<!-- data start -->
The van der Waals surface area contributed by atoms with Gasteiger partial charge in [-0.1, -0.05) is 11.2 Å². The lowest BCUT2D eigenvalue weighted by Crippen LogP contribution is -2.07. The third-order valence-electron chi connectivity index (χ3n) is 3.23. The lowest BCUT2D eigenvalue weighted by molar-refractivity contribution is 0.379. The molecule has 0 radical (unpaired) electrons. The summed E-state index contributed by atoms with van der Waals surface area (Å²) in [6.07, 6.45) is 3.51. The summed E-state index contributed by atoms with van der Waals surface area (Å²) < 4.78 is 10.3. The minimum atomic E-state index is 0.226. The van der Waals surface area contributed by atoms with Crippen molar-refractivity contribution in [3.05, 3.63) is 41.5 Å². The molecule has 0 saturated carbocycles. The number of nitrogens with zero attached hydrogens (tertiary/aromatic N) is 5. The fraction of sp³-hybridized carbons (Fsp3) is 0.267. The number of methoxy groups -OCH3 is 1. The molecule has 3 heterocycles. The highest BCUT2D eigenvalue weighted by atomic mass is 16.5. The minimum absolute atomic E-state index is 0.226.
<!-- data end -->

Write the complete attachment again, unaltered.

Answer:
The van der Waals surface area contributed by atoms with Gasteiger partial charge in [-0.1, -0.05) is 11.2 Å². The lowest BCUT2D eigenvalue weighted by Crippen LogP contribution is -2.07. The third-order valence-electron chi connectivity index (χ3n) is 3.23. The lowest BCUT2D eigenvalue weighted by molar-refractivity contribution is 0.379. The molecule has 0 radical (unpaired) electrons. The summed E-state index contributed by atoms with van der Waals surface area (Å²) in [6.07, 6.45) is 3.51. The summed E-state index contributed by atoms with van der Waals surface area (Å²) < 4.78 is 10.3. The minimum atomic E-state index is 0.226. The van der Waals surface area contributed by atoms with Crippen molar-refractivity contribution in [3.05, 3.63) is 41.5 Å². The molecule has 0 saturated carbocycles. The number of nitrogens with zero attached hydrogens (tertiary/aromatic N) is 5. The fraction of sp³-hybridized carbons (Fsp3) is 0.267. The number of methoxy groups -OCH3 is 1. The molecule has 3 heterocycles. The highest BCUT2D eigenvalue weighted by atomic mass is 16.5. The minimum absolute atomic E-state index is 0.226.